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Galvanized or Black pipe for old HW system

Are you certain they're galvanized and not just painted silver? Typically black pipe is the only type of steel pipe used with hydronic systems. In my experience galvanized pipe in hydronic systems (I've only found such in repairs--not original) tend to scale terribly just like they do with potable water.

Comments

  • Phil_8
    Phil_8 Member Posts: 42
    glavaanized or black pipe for old hydronic system

    Old 1929 house had new hardwood floors installed thus existing galvanized steel risers are about 1 inch too short. Should I remove the existing risers and replace with galvanized steel pipe or can I use black pipe. If I run into problems backing out the old risers are there any easier solutions. Thanks much
  • Phil_8
    Phil_8 Member Posts: 42
    black pipe riser extensions

    Thanks Mike. Yes this existing pipe is black pipe and the system was origionally gravity fed.

    If some of the old risers don't back out easily, any tricks on extending the risers about an inch?

  • Mike T., Swampeast MO
    Mike T., Swampeast MO Member Posts: 6,928


    Use black pipe!

    Until someone invents a pipe stretcher, I know of no way to extend 3/4" or larger screwed pipe by an inch.

    If the rads are fed with fairly long horizontal runouts before the riser nipples, there's a decent chance you'll find enough "wiggle room" without replacing the riser. Sometimes this will only work on one of the two pipes.

    Best way I've found to loosen old joints in hot water systems is to get some cheap silicon spray. "Petroleum distillates" will be the first listed ingredient. Spray the joints (or pipes if you can't directly access the joint) VERY generously 6 or 7 times over a couple of days. This seems to soften even the most cement-like pipe dopes used by the dead men. Be careful with hidden connections. Usually things won't move too much and you'll be able to thread in the new pipe, but if things were in a bind or you've really torqued the joint to break it, it may move. If the riser goes crooked once you've loosened the joint, but not opened it fully, you can almost bet that the fitting will move considerably. Try to use your pipe wrench as a lever to straighten the riser.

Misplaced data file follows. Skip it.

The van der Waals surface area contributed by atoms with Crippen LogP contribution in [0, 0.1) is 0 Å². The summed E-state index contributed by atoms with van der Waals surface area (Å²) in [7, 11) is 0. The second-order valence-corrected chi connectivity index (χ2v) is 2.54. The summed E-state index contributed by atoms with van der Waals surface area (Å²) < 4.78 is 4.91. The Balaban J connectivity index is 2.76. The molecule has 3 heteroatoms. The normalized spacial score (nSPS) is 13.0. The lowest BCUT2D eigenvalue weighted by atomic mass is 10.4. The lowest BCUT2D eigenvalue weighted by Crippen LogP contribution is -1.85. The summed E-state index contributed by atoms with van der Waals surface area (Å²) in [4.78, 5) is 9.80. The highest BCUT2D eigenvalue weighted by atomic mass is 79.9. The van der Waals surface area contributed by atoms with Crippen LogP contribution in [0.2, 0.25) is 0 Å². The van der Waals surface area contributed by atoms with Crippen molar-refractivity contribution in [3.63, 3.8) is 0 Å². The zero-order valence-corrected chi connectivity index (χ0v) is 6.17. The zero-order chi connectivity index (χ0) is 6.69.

• Phil_8
    Phil_8 Member Posts: 42
    black pipe riser extensions

    Thanks Mike,

    On the risers where we don't have direct access to the joint I'll spray the solvent on the outside of the pipe and hope some flows down into the joint.
  • scrook_2
    scrook_2 Member Posts: 610


    Kano Lab's Kroil penetrating oil or Marvel Mystery Oil may help loosen them up. Maybe.
  • Mike T., Swampeast MO
    Mike T., Swampeast MO Member Posts: 6,928


    The cheap silicon spray (petroleum distillates the first ingredient) to loosen some joints with a cement-like pipe dope when I was doing nothing but collapsing 1" pipes with a 4' cheater bar on a 3' pipe wrench. Even worked on a coupling about 6' down inside a wall.
  • JK_3
    JK_3 Member Posts: 240
    yes they make extenders

    most plumbing supply houses(at least in my area) carry male x female couplings and depending one the size will raise oabout 1 inch. HAPPY THANKSGIVING

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